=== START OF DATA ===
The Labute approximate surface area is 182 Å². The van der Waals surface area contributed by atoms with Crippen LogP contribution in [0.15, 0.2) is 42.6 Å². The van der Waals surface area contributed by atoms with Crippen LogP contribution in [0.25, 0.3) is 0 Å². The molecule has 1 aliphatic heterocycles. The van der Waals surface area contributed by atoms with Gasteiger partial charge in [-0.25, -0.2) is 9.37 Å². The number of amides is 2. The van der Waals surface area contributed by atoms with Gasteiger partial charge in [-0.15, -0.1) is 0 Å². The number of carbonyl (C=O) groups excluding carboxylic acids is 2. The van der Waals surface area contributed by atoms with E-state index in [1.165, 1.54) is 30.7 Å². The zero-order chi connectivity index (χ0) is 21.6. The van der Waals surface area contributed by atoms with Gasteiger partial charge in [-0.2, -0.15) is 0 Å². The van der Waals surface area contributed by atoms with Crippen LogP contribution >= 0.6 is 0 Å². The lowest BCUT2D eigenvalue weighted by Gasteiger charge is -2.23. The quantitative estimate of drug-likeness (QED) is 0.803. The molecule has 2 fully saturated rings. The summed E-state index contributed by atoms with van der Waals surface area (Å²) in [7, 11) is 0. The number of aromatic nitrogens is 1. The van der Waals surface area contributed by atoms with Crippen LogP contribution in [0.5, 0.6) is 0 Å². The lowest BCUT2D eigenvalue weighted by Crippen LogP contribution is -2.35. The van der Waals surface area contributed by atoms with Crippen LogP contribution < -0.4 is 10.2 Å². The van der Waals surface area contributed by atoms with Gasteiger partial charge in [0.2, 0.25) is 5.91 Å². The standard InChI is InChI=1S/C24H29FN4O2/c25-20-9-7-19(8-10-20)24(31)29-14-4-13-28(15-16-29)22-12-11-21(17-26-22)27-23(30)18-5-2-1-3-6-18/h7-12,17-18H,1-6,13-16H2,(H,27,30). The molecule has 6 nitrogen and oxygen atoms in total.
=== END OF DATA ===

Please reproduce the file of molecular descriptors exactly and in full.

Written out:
The Labute approximate surface area is 182 Å². The van der Waals surface area contributed by atoms with Crippen LogP contribution in [0.15, 0.2) is 42.6 Å². The van der Waals surface area contributed by atoms with Crippen LogP contribution in [0.25, 0.3) is 0 Å². The molecule has 1 aliphatic heterocycles. The van der Waals surface area contributed by atoms with Gasteiger partial charge in [-0.25, -0.2) is 9.37 Å². The number of amides is 2. The van der Waals surface area contributed by atoms with Gasteiger partial charge in [-0.15, -0.1) is 0 Å². The number of carbonyl (C=O) groups excluding carboxylic acids is 2. The van der Waals surface area contributed by atoms with E-state index in [1.165, 1.54) is 30.7 Å². The zero-order chi connectivity index (χ0) is 21.6. The van der Waals surface area contributed by atoms with Gasteiger partial charge in [-0.2, -0.15) is 0 Å². The van der Waals surface area contributed by atoms with Crippen LogP contribution >= 0.6 is 0 Å². The lowest BCUT2D eigenvalue weighted by Gasteiger charge is -2.23. The quantitative estimate of drug-likeness (QED) is 0.803. The molecule has 2 fully saturated rings. The summed E-state index contributed by atoms with van der Waals surface area (Å²) in [7, 11) is 0. The number of aromatic nitrogens is 1. The van der Waals surface area contributed by atoms with Crippen LogP contribution in [0.5, 0.6) is 0 Å². The lowest BCUT2D eigenvalue weighted by Crippen LogP contribution is -2.35. The van der Waals surface area contributed by atoms with Crippen LogP contribution < -0.4 is 10.2 Å². The van der Waals surface area contributed by atoms with Gasteiger partial charge in [0.2, 0.25) is 5.91 Å². The standard InChI is InChI=1S/C24H29FN4O2/c25-20-9-7-19(8-10-20)24(31)29-14-4-13-28(15-16-29)22-12-11-21(17-26-22)27-23(30)18-5-2-1-3-6-18/h7-12,17-18H,1-6,13-16H2,(H,27,30). The molecule has 6 nitrogen and oxygen atoms in total.